• Zilch : the power of zero in business. by Nancy Lublin. Portfolio, 2010.
    Nonprofit CEO Lublin describes how corporations can cut costs and improve results by emulating not-for-profit organizations. Nonprofits survive — and thrive — on a shoestring, by using innovation, creativity and passion. Drawing on the experiences of key not-for-profit organizations, both large and small, Lublin provides practical advice on topics such as how to motivate staff without high salaries and how to market products and services for free.
  • The art of giving : where the soul meets a business plan. by Charles Bronfman & Jeffrey Solomon. Jossey-Bass, 2010.
    In the new philanthropy, donors seek to make a difference. They give purposefully, think strategically and monitor the results. Giving is a deeply personal process but it is also a business. This comprehensive guide to charitable giving shows nonprofits how to communicate with donors to help them make meaningful choices with their gifts. It also helps donors decide what types of gifts to give, how to structure their donations and how to manage tax issues.

© Meg Trauner & Ford Library – Fuqua School of Business.
All rights reserved.

The Future of Capitalism

Thursday, November 5th, 2009

The lecture, “Building a Sustainable Energy Future: Market Approaches to Choices and Trade-offs” will be held today; Thursday, November 5th from 4–6 p.m. in Geneen Auditorium.

This is the first of a four-part series and represents a joint collaboration between the Fuqua School of Business and McKinsey Quarterly.  The series will consist of forums on the following areas:  energy, the financial system, globalization and business education.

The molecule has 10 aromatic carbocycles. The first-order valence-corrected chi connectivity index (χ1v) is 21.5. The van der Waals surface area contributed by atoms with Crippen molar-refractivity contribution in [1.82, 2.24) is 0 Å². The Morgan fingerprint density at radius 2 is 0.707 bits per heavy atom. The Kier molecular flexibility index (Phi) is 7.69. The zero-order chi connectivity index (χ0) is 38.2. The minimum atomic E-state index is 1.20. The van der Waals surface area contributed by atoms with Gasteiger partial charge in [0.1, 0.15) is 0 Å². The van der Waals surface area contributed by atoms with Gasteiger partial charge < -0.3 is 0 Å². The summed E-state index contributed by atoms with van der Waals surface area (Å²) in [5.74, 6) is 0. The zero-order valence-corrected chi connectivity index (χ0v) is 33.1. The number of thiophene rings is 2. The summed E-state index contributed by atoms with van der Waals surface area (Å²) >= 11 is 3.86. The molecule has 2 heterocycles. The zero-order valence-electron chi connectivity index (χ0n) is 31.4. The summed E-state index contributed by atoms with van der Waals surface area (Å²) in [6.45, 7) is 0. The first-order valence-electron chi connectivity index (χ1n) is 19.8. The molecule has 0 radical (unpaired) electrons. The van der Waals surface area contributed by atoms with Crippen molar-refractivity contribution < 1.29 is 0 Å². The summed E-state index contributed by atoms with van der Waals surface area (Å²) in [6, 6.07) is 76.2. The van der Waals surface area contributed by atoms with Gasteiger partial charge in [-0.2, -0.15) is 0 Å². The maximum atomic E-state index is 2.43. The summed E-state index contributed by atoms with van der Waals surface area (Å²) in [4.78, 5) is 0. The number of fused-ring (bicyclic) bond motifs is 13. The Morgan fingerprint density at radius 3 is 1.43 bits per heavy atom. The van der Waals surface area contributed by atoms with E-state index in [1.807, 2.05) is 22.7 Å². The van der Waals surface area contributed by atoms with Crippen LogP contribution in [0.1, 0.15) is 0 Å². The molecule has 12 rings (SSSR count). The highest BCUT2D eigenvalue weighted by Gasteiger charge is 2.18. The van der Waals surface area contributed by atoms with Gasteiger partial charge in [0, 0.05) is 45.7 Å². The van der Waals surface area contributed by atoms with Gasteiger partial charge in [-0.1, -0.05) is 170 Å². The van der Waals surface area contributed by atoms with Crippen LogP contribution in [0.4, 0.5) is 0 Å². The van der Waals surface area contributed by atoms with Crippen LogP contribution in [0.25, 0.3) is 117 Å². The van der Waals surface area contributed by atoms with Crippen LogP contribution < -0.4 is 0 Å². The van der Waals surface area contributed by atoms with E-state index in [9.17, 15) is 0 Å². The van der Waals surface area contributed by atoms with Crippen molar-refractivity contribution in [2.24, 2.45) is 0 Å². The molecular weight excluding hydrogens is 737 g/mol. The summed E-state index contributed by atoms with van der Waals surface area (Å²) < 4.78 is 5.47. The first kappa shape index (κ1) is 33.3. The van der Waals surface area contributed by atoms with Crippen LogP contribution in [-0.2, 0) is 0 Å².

Check out some of these new titles from the Ford Library on sustainability (click on a link to place a hold or check availability). Or come browse our Sustainability display at the front of the library:

Book Review: The Big Squeeze

Thursday, September 25th, 2008

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The big squeeze : tough times for the American worker by Steven Greenhouse. Alfred A. Knopf, 2008.

For MBA students, the news over the past decade has been good. Employment opportunities have increased. Executive salaries have risen sharply. Corporate profits have soared. But for millions of workers, the news has been bad. For many, wages have stagnated. Heath and pension benefits have been cut back. And job security has disappeared.

While the American economy, corporate profits and worker productivity grew robustly, the median income for nonelderly households remained flat. Worker productivity climbed 60% but the hourly wage increased only 1% after inflation. In the economic expansion, the size of the pie increased, but the worker did not get a bigger piece.